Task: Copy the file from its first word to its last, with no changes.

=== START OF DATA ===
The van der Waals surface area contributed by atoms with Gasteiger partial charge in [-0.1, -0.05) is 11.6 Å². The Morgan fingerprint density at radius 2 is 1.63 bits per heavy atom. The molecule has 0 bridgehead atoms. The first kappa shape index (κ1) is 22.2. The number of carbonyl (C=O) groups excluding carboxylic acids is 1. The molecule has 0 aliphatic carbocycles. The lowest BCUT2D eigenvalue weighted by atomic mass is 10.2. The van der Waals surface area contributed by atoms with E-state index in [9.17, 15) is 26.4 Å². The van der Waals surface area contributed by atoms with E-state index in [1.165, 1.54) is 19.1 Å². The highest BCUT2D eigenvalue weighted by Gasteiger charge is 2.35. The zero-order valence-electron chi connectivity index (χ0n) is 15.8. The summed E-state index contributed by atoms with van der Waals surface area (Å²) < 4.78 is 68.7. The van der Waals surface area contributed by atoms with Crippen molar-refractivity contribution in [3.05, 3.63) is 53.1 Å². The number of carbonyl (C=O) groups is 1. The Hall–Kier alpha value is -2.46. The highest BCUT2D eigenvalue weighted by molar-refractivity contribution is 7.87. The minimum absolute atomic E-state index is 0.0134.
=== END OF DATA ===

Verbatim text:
The van der Waals surface area contributed by atoms with Gasteiger partial charge in [-0.1, -0.05) is 11.6 Å². The Morgan fingerprint density at radius 2 is 1.63 bits per heavy atom. The molecule has 0 bridgehead atoms. The first kappa shape index (κ1) is 22.2. The number of carbonyl (C=O) groups excluding carboxylic acids is 1. The molecule has 0 aliphatic carbocycles. The lowest BCUT2D eigenvalue weighted by atomic mass is 10.2. The van der Waals surface area contributed by atoms with E-state index in [9.17, 15) is 26.4 Å². The van der Waals surface area contributed by atoms with E-state index in [1.165, 1.54) is 19.1 Å². The highest BCUT2D eigenvalue weighted by Gasteiger charge is 2.35. The zero-order valence-electron chi connectivity index (χ0n) is 15.8. The summed E-state index contributed by atoms with van der Waals surface area (Å²) < 4.78 is 68.7. The van der Waals surface area contributed by atoms with Crippen molar-refractivity contribution in [3.05, 3.63) is 53.1 Å². The number of carbonyl (C=O) groups is 1. The Hall–Kier alpha value is -2.46. The highest BCUT2D eigenvalue weighted by molar-refractivity contribution is 7.87. The minimum absolute atomic E-state index is 0.0134.